Bank of America Corp. chief executive Brian Moynihan's heavily anticipated speech Monday fell short of the hype, but it was enough to ease tensions.

Investors and analysts wanted concrete signs that the CEO has a winning plan to move past the bank's deep losses and heavy legal problems involving bad home loans. Moynihan provided more specifics about what many had viewed as frustratingly vague cost-cutting plans — and the bank bookended his speech by announcing that it would lay off 30,000 employees from its retail banking operations over the next few years.

It will slash at least $5 billion of its roughly $27 billion of annual retail and consumer banking expenses by 2014, Moynihan said at a financial services conference in New York. A search will start in October for more savings, in corporate and investment banking, he said.

Bank of America's shares closed up 1% on Monday, at $7.05, but lagged a broader rally in the KBW Bank Index. Though Moynihan offered more meat than his question-and-answer session with a Florida hedge fund manager last month, he did not quite deliver on the game-changing plan for the future investors are yearning for.

"It doesn't change my investment conclusion. I'll give Moynihan credit for being proactive. He's being very aggressive in his defense of the company," said Matt McCormick, vice president and portfolio manager at Bahl & Gaynor Inc. in Cincinnati. "Investors should understand this is like trying to turn a battle ship."

McCormick's firm does not own Bank of America shares because it mostly invests in dividend-paying stocks. He said Bank of America is far from being able to pay a healthy dividend.

"What he is trying to do is become nimbler. That's a change in mind-set and behavior and action," he said. "But I think it is going to take longer than most investors expect [for the cost cuts and other actions] to impact the bottom line."

Monday's announcement was the latest development in Moynihan's campaign to restructure and restore confidence in the largest U.S. bank by assets. He has sold off nearly $40 billion of assets to boot capital since taking over the company late last year, including its Canadian credit cards business and half its stake in a Chinese bank. Last week he reorganized Bank of America's senior leadership, ousting prominent top executives Sallie Krawcheck and Joe Price. Last month Bank of America resorted to taking a $5 billion infusion from legendary investor Warren Buffett, at terms that were widely considered much more favorable to Buffett than to B of A.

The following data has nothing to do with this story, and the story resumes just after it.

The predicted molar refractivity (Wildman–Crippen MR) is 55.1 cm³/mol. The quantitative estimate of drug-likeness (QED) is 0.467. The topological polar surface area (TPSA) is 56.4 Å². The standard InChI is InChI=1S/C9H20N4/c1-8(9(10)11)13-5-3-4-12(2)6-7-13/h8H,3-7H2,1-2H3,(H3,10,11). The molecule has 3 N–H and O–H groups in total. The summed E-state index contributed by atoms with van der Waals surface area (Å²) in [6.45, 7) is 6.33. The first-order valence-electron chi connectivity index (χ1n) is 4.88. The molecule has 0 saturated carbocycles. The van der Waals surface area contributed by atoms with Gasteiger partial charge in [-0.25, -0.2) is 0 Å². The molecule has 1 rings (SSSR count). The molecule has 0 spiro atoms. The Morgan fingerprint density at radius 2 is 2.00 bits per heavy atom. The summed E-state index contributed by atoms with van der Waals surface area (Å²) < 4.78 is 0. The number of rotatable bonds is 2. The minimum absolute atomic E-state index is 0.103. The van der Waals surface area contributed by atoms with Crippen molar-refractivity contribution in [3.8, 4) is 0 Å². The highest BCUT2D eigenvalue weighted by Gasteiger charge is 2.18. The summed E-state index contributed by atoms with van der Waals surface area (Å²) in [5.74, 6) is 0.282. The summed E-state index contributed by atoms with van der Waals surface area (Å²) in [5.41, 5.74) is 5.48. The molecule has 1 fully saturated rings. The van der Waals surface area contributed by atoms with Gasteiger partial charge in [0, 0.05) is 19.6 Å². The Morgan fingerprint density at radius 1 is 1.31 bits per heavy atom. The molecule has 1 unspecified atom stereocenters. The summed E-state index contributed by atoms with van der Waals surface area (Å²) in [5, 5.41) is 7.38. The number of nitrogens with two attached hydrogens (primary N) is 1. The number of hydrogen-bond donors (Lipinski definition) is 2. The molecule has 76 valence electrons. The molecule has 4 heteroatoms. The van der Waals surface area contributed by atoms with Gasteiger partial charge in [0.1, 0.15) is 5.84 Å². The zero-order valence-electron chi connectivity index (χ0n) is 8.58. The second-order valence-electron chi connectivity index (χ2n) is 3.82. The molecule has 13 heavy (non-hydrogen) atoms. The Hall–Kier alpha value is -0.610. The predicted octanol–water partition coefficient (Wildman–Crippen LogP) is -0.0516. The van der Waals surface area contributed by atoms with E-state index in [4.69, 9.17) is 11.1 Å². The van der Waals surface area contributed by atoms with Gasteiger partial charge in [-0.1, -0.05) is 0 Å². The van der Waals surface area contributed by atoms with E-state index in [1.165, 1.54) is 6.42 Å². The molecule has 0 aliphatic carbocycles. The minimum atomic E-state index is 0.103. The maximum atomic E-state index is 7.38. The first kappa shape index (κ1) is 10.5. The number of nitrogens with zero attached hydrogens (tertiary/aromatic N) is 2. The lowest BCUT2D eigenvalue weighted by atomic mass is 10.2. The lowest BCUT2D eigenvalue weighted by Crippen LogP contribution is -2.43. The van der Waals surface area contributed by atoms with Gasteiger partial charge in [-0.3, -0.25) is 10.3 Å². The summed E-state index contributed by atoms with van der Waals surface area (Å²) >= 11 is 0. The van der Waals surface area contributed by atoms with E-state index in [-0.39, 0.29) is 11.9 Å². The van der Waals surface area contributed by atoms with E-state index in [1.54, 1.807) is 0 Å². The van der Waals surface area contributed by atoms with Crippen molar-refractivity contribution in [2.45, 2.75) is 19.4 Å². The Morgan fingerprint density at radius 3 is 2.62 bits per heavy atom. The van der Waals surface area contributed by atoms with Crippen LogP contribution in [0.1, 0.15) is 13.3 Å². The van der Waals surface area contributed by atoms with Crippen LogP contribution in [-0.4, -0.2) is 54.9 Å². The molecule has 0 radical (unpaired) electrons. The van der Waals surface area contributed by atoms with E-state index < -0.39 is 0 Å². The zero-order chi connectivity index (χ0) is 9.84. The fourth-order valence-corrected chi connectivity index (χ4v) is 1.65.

J. Dale Harvey, founder and CEO of Poplar Forest Capital LLC in Pasadena, Calif., said it will take more than talking points for Bank of America to move past its deep mortgage troubles, he said. It will take time.

"The thing that has people most concerned are the legacy issues, especially in the mortgage business. That is not something you can answer in the short run" said Harvey, whose firm owns Bank of America shares. "There is nothing he can say in a speech [that will show that] 'Oh, OK, it's fixed.'"

His overall opinion before and after the speech is that "they are moving in the right direction."

"I think he is focused on long-term issues, and focused on the kinds of things that the bank can control," he said. The presentation "puts some details around things. I don't think there was any materially new news."

Moynihan said the assets it sold this quarter should replenish the $20 billion it lost on mortgage chargeoffs last quarter.

"All the businesses we have make money except for mortgages," Moynihan said. "We need to keep working on" the bank's mortgage operations.

Moynihan offered few other specifics on the wide-ranging plan dubbed "Project New BAC" it announced earlier this year to reduce its roughly $70 billion of annual expenses in the face of ongoing mortgage losses and falling revenue.

One attendee asked if its annual expenses could fall to as low as $55 billion, after pending cuts in the corporate and institutional divisions and reductions in legal and merger-related costs.

"I'm not sure I agree 100% with your math, but you are in the right direction," Moynihan said.

The bank's plans for a second round of cost-cutting in corporate banking and markets may not be as deep — or "fruitful on a dollars per square inch" — as the first round in the retail division, he said. That is because it intends to paying traders and asset managers competitively.

"We're not changing the comp plan for the wealth management team," he said.

Another attendee asked he would consider placing Countrywide into bankruptcy.

"We look at all our options. … There a ton of options," Moynihan said. "That's all I'll say."

He declined to say when Bank of America and other big banks will finalize a proposed $20 billion settlement of a state attorneys general investigation mortgage servicing abuses.

"It's complex because there are a lot of people involved," Moynihan said, adding that the settlement should "move us forward" and be "reasonable" for the company and shareholders.

The $5 billion of cuts will span consumer, small business, credit cards and other parts of the retail side of the businesses where expenses ran about $27 billion in the 12 months ended in March. The next phase of cuts will involve three big expense areas: corporate banking and markets, where expenses were $28 billion during that time period; mortgage servicing and unwanted businesses it is selling, where expenses were $7 billion; and $11 billion in other expenses such as litigation settlements, waivers, and merger charges.


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